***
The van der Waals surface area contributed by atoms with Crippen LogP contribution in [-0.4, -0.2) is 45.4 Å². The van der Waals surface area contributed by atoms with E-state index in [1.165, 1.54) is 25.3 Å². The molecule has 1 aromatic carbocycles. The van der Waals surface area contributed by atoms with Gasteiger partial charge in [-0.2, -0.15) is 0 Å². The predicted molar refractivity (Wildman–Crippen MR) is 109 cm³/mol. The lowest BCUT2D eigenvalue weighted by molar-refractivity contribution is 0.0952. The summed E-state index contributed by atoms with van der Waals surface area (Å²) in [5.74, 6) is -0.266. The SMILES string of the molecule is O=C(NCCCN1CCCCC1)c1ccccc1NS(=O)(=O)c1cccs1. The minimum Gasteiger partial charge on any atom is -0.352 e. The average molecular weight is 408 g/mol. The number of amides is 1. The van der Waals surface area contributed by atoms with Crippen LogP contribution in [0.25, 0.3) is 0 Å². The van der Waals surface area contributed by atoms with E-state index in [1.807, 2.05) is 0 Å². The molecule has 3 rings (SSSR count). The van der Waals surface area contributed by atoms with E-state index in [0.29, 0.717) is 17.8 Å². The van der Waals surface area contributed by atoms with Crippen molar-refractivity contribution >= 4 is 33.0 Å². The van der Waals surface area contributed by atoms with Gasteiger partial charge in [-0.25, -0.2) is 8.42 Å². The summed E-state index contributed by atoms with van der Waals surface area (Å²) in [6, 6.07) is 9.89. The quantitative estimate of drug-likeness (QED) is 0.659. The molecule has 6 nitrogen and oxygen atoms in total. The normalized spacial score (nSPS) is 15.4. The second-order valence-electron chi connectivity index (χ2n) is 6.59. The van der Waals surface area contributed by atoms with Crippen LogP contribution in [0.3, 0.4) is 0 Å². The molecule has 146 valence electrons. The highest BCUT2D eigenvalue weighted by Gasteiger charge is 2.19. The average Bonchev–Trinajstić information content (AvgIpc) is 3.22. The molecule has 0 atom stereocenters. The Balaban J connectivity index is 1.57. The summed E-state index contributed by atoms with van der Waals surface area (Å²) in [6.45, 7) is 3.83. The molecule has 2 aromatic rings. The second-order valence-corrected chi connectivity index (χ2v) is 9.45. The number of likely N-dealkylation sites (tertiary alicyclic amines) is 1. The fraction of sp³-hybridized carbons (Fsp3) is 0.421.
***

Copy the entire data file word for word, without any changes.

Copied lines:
The van der Waals surface area contributed by atoms with Crippen LogP contribution in [-0.4, -0.2) is 45.4 Å². The van der Waals surface area contributed by atoms with E-state index in [1.165, 1.54) is 25.3 Å². The molecule has 1 aromatic carbocycles. The van der Waals surface area contributed by atoms with Gasteiger partial charge in [-0.2, -0.15) is 0 Å². The predicted molar refractivity (Wildman–Crippen MR) is 109 cm³/mol. The lowest BCUT2D eigenvalue weighted by molar-refractivity contribution is 0.0952. The summed E-state index contributed by atoms with van der Waals surface area (Å²) in [5.74, 6) is -0.266. The SMILES string of the molecule is O=C(NCCCN1CCCCC1)c1ccccc1NS(=O)(=O)c1cccs1. The minimum Gasteiger partial charge on any atom is -0.352 e. The average molecular weight is 408 g/mol. The number of amides is 1. The van der Waals surface area contributed by atoms with Crippen LogP contribution in [0.25, 0.3) is 0 Å². The van der Waals surface area contributed by atoms with E-state index in [1.807, 2.05) is 0 Å². The molecule has 3 rings (SSSR count). The van der Waals surface area contributed by atoms with E-state index in [0.29, 0.717) is 17.8 Å². The van der Waals surface area contributed by atoms with Crippen molar-refractivity contribution >= 4 is 33.0 Å². The van der Waals surface area contributed by atoms with Gasteiger partial charge in [-0.25, -0.2) is 8.42 Å². The summed E-state index contributed by atoms with van der Waals surface area (Å²) in [6, 6.07) is 9.89. The quantitative estimate of drug-likeness (QED) is 0.659. The molecule has 6 nitrogen and oxygen atoms in total. The normalized spacial score (nSPS) is 15.4. The second-order valence-electron chi connectivity index (χ2n) is 6.59. The van der Waals surface area contributed by atoms with Crippen LogP contribution in [0.3, 0.4) is 0 Å². The molecule has 146 valence electrons. The highest BCUT2D eigenvalue weighted by Gasteiger charge is 2.19. The average Bonchev–Trinajstić information content (AvgIpc) is 3.22. The molecule has 0 atom stereocenters. The Balaban J connectivity index is 1.57. The summed E-state index contributed by atoms with van der Waals surface area (Å²) in [6.45, 7) is 3.83. The molecule has 2 aromatic rings. The second-order valence-corrected chi connectivity index (χ2v) is 9.45. The number of likely N-dealkylation sites (tertiary alicyclic amines) is 1. The fraction of sp³-hybridized carbons (Fsp3) is 0.421.